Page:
How a $50 million graft scandal is pushing Malawi even closer to environmental catastrophe.
- By Ty McCormickTy McCormick is an associate editor at Foreign Policy. Previously he was a freelance correspondent in Egypt, where he wrote about everything from military trials to revolutionary rap music. A 2011 Pulitzer Center grantee, he has written for Newsweek, the New Republic, the International Herald Tribune, and the Los Angeles Times, among others. He has also appeared as a commentator on Fox News and American Public Media’s Marketplace Tech. He holds a bachelor’s degree from Stanford University, and a master’s from the University of Oxford, where he was a Clarendon Scholar.
MANGOCHI, Malawi — The soil at the base of the Namwera Hills is an almost impossible shade of red. Studded with row after crooked row of stunted maize seedlings, the baked farmland of central Malawi stretches out for miles, broken only by palm groves and the occasional cluster of mango trees. In mid-December, more than a month into the usual rainy season, there is scarcely a cloud in the sky.
"For the last six years, the rains have come late," explained Samson Mussa, a subsistence farmer who has tended a 1.5 hectare plot here for the last 25 years. "Last year, there was a severe drought. I have nothing for food now, so I am working as a day laborer," he said through an interpreter.
Over the last half-century, the average temperature in this landlocked country of 16 million has risen by nearly a full degree Celsius — considerably outpacing the global average. At the same time, weather patterns have become more erratic, making rain-fed subsistence farming an increasingly risky enterprise, despite the fact that 85 percent of Malawians depend on it for survival. The rainy season, now shorter and less predictable, is also more extreme, with heavy precipitation, hailstorms, and flash floods often damaging what little can be grown during the abbreviated growing season.
The result, in a country where economic fortunes literally ride on the southeast trade winds, has been tremendous volatility and the return of food insecurity on a mass scale. Considered an agricultural success story in the mid-2000s, when it became a net food exporter, Malawi now must ration maize sales as it braces for the possibility of widespread hunger. The government predicts that 1.4 million people will need emergency food relief before the harvest in April. In 2012, it needed $30 million from international donors to keep at-risk citizens from starving.
But shifting weather patterns are not the only forces beyond the majority of Malawians’ control that are propelling the country toward crisis. There is also the powerful vortex of greed that has funneled hundreds of millions of dollars away from vital government programs and into the pockets of corrupt officials. Over the last decade, an estimated $550 million has disappeared from government coffers. Fifty million of that went missing under the watch of Joyce Banda, the onetime darling of the West, whose elevation to the presidency in 2012 was supposed to mark the end of all that. The kleptocratic machine, however, kept right on humming.
In a way, the latest scandal, known as "Cashgate," represents an intertwining of these two seemingly unrelated forces: corruption and climate change. International donors predictably recoiled. Britain, Norway, and the European Union, among others, are now withholding a total of $150 million in aid from the Malawian government, which relies on international largesse for 40 percent of its budget. Reduced funding will adversely affect service provision across the board — impacting everything from health care to education — but it’s especially bad news for long-term climate change adaptation. According to researchers at the University of Texas, Austin, roughly one-third of international aid to Malawi "has the potential to reduce people’s vulnerability and enhance their ability to adapt to climate change."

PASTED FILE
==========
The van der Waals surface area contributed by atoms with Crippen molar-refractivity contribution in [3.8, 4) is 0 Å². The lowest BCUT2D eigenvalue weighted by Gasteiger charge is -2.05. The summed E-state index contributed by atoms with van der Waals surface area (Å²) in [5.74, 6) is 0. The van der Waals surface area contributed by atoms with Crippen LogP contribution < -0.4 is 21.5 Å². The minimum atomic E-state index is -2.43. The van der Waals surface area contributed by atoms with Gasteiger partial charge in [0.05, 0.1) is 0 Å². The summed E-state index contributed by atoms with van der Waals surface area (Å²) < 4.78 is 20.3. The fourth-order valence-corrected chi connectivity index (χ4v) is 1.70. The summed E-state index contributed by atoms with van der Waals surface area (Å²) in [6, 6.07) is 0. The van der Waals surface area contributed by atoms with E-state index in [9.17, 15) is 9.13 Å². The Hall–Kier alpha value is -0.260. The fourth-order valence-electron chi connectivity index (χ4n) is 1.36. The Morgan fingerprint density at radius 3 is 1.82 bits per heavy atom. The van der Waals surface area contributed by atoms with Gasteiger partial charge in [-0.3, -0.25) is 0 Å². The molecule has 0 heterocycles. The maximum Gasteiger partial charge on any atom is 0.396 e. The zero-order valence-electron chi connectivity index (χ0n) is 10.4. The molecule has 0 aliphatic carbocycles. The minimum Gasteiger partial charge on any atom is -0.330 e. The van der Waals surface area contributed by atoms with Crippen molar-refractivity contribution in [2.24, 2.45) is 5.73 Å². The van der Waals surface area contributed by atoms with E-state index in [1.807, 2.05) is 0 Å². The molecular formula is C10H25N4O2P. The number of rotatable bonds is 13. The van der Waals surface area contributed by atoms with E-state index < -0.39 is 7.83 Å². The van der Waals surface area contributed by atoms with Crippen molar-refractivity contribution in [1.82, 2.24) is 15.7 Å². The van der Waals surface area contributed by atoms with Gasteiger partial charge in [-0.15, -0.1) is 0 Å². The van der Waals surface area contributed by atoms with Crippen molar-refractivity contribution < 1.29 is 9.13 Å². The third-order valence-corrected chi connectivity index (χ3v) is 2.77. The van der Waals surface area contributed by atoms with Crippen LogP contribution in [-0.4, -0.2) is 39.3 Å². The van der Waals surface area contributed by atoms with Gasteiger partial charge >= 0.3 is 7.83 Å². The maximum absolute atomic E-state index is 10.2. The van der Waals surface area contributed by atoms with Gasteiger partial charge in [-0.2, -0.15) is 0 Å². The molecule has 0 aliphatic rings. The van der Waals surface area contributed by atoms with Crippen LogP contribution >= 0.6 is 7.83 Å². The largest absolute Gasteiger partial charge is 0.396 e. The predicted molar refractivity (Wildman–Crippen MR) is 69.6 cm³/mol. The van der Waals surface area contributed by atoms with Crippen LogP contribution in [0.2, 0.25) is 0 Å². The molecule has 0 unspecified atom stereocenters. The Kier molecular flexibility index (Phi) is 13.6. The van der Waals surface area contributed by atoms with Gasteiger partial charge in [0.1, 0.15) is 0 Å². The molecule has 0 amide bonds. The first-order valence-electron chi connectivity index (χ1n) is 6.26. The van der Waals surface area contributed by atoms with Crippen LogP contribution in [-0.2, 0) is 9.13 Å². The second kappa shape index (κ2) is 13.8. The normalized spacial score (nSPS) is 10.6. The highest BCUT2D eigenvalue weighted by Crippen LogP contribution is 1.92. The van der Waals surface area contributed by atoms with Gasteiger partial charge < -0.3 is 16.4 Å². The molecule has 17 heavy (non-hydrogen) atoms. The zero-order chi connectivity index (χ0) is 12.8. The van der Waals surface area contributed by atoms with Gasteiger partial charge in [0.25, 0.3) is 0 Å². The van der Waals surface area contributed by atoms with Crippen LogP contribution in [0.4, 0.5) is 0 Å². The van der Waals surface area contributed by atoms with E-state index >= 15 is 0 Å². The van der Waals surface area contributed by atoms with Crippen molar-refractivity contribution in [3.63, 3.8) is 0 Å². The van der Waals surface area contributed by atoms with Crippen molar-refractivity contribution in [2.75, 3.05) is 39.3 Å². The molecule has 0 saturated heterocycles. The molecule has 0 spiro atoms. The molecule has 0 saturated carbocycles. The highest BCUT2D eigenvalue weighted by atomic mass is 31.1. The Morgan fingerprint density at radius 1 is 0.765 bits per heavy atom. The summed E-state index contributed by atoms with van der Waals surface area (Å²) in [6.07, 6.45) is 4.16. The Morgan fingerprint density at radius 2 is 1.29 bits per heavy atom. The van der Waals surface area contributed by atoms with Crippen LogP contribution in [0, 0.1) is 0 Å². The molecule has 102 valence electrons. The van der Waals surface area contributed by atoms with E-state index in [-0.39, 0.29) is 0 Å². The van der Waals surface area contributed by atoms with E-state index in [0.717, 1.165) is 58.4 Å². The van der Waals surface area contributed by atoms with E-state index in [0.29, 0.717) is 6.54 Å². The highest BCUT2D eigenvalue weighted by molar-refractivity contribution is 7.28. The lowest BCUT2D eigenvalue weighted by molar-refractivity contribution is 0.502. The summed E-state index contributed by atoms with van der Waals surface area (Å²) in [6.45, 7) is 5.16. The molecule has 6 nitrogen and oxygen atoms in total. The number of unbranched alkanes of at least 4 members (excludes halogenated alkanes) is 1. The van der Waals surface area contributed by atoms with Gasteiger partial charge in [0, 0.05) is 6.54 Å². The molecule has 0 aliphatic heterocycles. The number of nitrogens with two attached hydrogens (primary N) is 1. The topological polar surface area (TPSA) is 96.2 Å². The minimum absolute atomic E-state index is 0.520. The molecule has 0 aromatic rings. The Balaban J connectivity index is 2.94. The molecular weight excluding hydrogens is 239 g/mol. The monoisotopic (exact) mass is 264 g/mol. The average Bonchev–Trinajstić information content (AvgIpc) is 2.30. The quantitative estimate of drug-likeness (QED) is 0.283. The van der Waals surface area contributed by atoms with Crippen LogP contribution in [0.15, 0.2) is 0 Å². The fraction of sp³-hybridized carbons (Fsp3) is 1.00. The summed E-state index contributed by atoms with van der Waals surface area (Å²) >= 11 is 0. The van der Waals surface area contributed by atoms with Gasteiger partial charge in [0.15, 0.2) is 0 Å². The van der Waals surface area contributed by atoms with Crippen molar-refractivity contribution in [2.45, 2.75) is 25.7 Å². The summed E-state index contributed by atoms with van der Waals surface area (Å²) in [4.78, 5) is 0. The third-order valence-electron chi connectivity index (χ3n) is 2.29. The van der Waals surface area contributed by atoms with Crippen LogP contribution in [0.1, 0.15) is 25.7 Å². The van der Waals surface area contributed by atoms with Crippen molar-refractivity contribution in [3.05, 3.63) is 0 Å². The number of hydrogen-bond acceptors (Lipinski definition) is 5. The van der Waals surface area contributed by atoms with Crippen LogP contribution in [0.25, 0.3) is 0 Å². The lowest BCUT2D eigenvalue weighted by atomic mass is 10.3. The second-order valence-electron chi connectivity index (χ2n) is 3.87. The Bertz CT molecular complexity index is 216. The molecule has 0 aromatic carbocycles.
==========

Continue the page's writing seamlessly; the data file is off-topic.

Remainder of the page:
Despite the potential to offend donor sensibilities, Banda has so far moved aggressively to expose the rot. Since September, when the shooting of her budget director — allegedly by the country’s justice minister — blew the scandal wide open, some 100 officials and businessmen have been arrested. In an interview with a small group of foreign journalists at the presidential palace on Dec. 13, Banda pledged to continue her crusade against corruption even as the scandal threatened to engulf her. "I was warned [against tackling graft] by my colleagues across the continent," she said, because corrupt officials "will fight you back — they will drag you down and they will suck you into it. You might die there."
Cashgate could indeed kill Banda’s prospects in this May’s presidential contest, whether because she is overpowered by her corrupt opponents or because she is eventually implicated in the debacle. Regardless of the outcome of the election, the shadow of Malawi’s most remarkable corruption scandal in recent memory will linger well into the future. The last time aid was canceled, when Banda’s mercurial predecessor, Bingu wa Mutharika, ran afoul of international donors in 2010, the country tipped into an economic tailspin from which it has not yet fully recovered.
Not that Banda seems worried. Although less flippant than Mutharika, who infamously told donors to "go to hell," Banda has been surprisingly acerbic when it comes to Western anxiety over Cashgate. "They [donors] come and go and come and go, but we are here — we did not die," she quipped to Britain’s Telegraph in November. During the interview in December, she expressed similar frustration with Western aid agencies, implying that they often forget that "we can think and that we know what we want."
But if Banda isn’t concerned about the impact of an aid shut-off, she is in the clear minority. "This is a curse that will haunt … people for a long time," said Charles Jumbe, an associate economics professor at Lilongwe University of Agriculture and Natural Resources, who co-authored a comprehensive assessment of Malawi’s agricultural-sector policies aimed at mitigating the effects of climate change. "It will incapacitate the implementation of various government programs that benefit the rural masses."